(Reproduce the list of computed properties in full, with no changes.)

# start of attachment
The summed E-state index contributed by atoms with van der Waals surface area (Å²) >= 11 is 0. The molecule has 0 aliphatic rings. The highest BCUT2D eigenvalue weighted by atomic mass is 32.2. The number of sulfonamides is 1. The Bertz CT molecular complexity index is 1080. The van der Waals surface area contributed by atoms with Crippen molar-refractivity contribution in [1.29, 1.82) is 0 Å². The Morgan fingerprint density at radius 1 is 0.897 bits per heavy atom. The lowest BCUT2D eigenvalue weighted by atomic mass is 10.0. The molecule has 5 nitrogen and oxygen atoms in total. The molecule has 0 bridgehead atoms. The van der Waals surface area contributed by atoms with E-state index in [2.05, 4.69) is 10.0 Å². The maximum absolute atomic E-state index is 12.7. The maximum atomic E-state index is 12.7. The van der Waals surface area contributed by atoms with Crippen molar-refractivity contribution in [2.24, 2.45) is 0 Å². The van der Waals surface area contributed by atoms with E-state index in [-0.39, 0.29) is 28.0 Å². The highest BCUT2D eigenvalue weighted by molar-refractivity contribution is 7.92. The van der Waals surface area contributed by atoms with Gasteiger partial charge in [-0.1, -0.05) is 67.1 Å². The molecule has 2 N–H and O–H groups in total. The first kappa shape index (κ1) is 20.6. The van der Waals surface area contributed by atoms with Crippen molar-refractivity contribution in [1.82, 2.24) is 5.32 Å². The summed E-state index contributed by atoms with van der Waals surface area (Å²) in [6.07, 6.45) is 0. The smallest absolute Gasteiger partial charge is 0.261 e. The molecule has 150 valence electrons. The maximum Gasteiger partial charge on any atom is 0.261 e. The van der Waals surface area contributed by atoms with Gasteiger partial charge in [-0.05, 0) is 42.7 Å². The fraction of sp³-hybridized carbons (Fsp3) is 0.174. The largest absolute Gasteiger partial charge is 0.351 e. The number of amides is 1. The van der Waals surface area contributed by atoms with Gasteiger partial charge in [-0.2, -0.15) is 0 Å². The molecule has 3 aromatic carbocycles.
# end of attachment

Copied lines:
The summed E-state index contributed by atoms with van der Waals surface area (Å²) >= 11 is 0. The molecule has 0 aliphatic rings. The highest BCUT2D eigenvalue weighted by atomic mass is 32.2. The number of sulfonamides is 1. The Bertz CT molecular complexity index is 1080. The van der Waals surface area contributed by atoms with Crippen molar-refractivity contribution in [1.29, 1.82) is 0 Å². The Morgan fingerprint density at radius 1 is 0.897 bits per heavy atom. The lowest BCUT2D eigenvalue weighted by atomic mass is 10.0. The molecule has 5 nitrogen and oxygen atoms in total. The molecule has 0 bridgehead atoms. The van der Waals surface area contributed by atoms with E-state index in [2.05, 4.69) is 10.0 Å². The maximum absolute atomic E-state index is 12.7. The maximum atomic E-state index is 12.7. The van der Waals surface area contributed by atoms with Crippen molar-refractivity contribution in [2.24, 2.45) is 0 Å². The van der Waals surface area contributed by atoms with E-state index in [-0.39, 0.29) is 28.0 Å². The highest BCUT2D eigenvalue weighted by molar-refractivity contribution is 7.92. The van der Waals surface area contributed by atoms with Gasteiger partial charge in [-0.1, -0.05) is 67.1 Å². The molecule has 2 N–H and O–H groups in total. The first kappa shape index (κ1) is 20.6. The van der Waals surface area contributed by atoms with Crippen molar-refractivity contribution in [1.82, 2.24) is 5.32 Å². The summed E-state index contributed by atoms with van der Waals surface area (Å²) in [6.07, 6.45) is 0. The smallest absolute Gasteiger partial charge is 0.261 e. The molecule has 150 valence electrons. The maximum Gasteiger partial charge on any atom is 0.261 e. The van der Waals surface area contributed by atoms with Gasteiger partial charge in [-0.05, 0) is 42.7 Å². The fraction of sp³-hybridized carbons (Fsp3) is 0.174. The largest absolute Gasteiger partial charge is 0.351 e. The number of amides is 1. The van der Waals surface area contributed by atoms with Gasteiger partial charge in [-0.2, -0.15) is 0 Å². The molecule has 3 aromatic carbocycles.